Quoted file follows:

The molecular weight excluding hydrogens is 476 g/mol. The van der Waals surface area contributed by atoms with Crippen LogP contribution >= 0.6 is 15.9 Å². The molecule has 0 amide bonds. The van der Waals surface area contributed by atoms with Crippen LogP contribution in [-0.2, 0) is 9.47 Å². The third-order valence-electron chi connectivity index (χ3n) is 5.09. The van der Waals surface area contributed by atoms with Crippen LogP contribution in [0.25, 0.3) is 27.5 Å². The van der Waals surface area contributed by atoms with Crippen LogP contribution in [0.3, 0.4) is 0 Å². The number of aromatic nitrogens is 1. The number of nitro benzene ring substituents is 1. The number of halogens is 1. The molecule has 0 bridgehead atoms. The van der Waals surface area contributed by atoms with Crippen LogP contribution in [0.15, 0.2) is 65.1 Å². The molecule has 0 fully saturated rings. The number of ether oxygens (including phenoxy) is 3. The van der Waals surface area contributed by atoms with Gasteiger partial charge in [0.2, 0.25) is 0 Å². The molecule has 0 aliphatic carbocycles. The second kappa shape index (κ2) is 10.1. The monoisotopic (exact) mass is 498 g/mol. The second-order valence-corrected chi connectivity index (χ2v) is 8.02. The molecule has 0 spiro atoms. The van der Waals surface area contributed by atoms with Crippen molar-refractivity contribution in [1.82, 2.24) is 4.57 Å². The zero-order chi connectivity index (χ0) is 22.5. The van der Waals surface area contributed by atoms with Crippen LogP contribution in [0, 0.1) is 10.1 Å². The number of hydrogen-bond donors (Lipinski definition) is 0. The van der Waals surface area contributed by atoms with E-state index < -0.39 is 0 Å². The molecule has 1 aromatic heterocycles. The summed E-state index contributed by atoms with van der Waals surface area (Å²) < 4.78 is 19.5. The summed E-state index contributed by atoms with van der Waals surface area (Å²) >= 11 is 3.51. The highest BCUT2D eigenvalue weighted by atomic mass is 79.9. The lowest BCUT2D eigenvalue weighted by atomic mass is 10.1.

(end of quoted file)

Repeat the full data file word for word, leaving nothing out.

The molecular weight excluding hydrogens is 476 g/mol. The van der Waals surface area contributed by atoms with Crippen LogP contribution >= 0.6 is 15.9 Å². The molecule has 0 amide bonds. The van der Waals surface area contributed by atoms with Crippen LogP contribution in [-0.2, 0) is 9.47 Å². The third-order valence-electron chi connectivity index (χ3n) is 5.09. The van der Waals surface area contributed by atoms with Crippen LogP contribution in [0.25, 0.3) is 27.5 Å². The van der Waals surface area contributed by atoms with Crippen LogP contribution in [0.3, 0.4) is 0 Å². The number of aromatic nitrogens is 1. The number of nitro benzene ring substituents is 1. The number of halogens is 1. The molecule has 0 bridgehead atoms. The van der Waals surface area contributed by atoms with Crippen LogP contribution in [0.15, 0.2) is 65.1 Å². The molecule has 0 fully saturated rings. The number of ether oxygens (including phenoxy) is 3. The van der Waals surface area contributed by atoms with Gasteiger partial charge in [0.2, 0.25) is 0 Å². The molecule has 0 aliphatic carbocycles. The second kappa shape index (κ2) is 10.1. The monoisotopic (exact) mass is 498 g/mol. The second-order valence-corrected chi connectivity index (χ2v) is 8.02. The molecule has 0 spiro atoms. The van der Waals surface area contributed by atoms with Crippen molar-refractivity contribution in [1.82, 2.24) is 4.57 Å². The zero-order chi connectivity index (χ0) is 22.5. The van der Waals surface area contributed by atoms with Crippen LogP contribution in [0, 0.1) is 10.1 Å². The number of hydrogen-bond donors (Lipinski definition) is 0. The van der Waals surface area contributed by atoms with E-state index < -0.39 is 0 Å². The molecule has 1 aromatic heterocycles. The summed E-state index contributed by atoms with van der Waals surface area (Å²) < 4.78 is 19.5. The summed E-state index contributed by atoms with van der Waals surface area (Å²) >= 11 is 3.51. The highest BCUT2D eigenvalue weighted by atomic mass is 79.9. The lowest BCUT2D eigenvalue weighted by atomic mass is 10.1.